Saturday, July 28, 2012

It’s Business and Personal: The Value of Peer Relationships

Yesterday I attended the Business Clubs America (BCA) Philadelphia breakfast with special guest speaker Kyle Maynard -- world-class athlete, New York Times best seller, Wounded Warrior volunteer and, recently, the first quadruple amputee to climb Mt. Kilimanjaro unassisted.  Kyle shared with us his extraordinary story of never letting being born without arms or legs get in the way of what he’s wanted to do.  This is someone who truly leads by example; his grit, determination and personal strength are inspirational.
Kyle told us there are no worthy excuses, and that no matter how challenging an obstacle may seem, everyone has the ability to overcome it. Words to live by – personally as well as professionally, especially for companies hard hit by the economy these last few years. Decline in sales, rise in competitors and increased costs are issues many business leaders face. For the health care industry in particular, change has been continuous. But as  we learned from Kyle, it doesn’t matter what the complication is, it’s how you deal with it.
One of Kyle’s main messages was that very few things happen in life without a period of time, some delay, where we can process the meaning of what just happened. He calls this the source of our power. For example, after Kyle’s birth, doctors whisked him away before his parents could see him. They were given time to process this situation, which ultimately has shaped his deeply positive outlook on life. By creating a separation of time and physical space, we gain perspective, just as Kyle’s parents did.
I’ve utilized the delay strategy when confronted with a big decision that I know will have a large, lasting impact by reaching out to peers who have “been there” at one time or another.  That’s why my membership in BCA has been such a blessing for me.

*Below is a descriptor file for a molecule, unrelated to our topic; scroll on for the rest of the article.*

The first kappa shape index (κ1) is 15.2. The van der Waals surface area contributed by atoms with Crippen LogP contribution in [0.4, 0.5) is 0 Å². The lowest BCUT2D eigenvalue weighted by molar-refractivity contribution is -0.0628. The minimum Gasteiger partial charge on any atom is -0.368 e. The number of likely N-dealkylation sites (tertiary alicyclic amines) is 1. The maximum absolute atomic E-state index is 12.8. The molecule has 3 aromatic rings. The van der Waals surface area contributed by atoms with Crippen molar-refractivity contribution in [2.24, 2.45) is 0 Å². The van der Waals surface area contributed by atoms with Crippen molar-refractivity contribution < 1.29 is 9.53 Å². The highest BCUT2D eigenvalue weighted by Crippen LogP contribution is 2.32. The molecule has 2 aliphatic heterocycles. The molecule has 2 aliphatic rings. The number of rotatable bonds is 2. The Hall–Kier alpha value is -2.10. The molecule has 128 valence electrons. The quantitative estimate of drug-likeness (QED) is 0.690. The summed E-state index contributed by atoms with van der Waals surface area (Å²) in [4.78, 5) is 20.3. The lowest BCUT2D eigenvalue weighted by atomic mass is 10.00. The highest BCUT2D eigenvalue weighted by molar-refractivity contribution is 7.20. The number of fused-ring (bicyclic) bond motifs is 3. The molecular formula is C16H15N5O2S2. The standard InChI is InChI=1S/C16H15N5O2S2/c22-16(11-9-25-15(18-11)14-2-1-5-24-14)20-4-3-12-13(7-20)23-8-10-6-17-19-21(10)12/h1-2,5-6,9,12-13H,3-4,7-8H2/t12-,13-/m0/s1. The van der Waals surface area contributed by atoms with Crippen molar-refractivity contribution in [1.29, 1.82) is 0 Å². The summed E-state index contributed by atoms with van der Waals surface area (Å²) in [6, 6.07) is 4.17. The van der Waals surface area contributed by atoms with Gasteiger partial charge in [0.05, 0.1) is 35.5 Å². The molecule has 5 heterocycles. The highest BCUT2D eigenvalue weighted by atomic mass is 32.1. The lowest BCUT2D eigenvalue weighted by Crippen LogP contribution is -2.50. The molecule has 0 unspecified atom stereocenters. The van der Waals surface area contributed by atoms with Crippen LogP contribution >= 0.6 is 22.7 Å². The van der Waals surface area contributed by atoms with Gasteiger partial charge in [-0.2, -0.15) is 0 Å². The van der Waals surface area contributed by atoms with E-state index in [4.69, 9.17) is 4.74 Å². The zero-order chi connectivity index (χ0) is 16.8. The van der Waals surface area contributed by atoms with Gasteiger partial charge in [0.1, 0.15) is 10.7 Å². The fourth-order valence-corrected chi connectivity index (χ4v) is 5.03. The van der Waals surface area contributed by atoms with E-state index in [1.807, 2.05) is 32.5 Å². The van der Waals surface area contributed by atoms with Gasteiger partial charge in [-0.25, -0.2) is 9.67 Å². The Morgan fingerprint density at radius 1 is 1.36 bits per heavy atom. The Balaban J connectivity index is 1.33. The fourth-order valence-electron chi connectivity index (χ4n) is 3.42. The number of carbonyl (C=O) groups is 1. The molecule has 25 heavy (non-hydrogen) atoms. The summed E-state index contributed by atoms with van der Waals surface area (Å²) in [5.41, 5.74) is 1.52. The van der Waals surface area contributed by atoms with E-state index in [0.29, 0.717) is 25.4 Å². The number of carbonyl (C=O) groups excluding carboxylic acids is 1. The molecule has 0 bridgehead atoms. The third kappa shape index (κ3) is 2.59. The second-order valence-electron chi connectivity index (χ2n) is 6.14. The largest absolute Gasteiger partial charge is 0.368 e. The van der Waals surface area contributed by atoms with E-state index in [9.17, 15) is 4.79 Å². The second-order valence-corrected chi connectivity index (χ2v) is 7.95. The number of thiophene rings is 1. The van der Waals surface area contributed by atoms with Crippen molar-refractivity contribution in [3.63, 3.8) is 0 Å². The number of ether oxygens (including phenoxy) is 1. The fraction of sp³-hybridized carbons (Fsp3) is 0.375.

BCA is a community of business leaders who truly want to help each other succeed. At the core of its mission is relationship marketing. The organization is strategically designed to help top executives develop the relationships integral to growing and maintaining a business. As Keith Baldwin, president of Spikes’ Trophies and BCA member says, “You cannot microwave a relationship.”  It’s not about finding a new audience to sell to or consult only when challenges arise, but about connecting with people living in your professional shoes -- – helping each other and leading with generosity. My BCA colleagues provide me with a source of inspiration, a sounding board and role models to follow.
The BCA mission of connecting with fellow business leaders to foster a community of mutual advice and mentoring translates to all industries, especially health care. As I’ve mentioned many times before, the key to improving health care is strong relationships. We’re all on the same team – the patient’s team, and we’re all in it for the same outcome – better health of those we care for.

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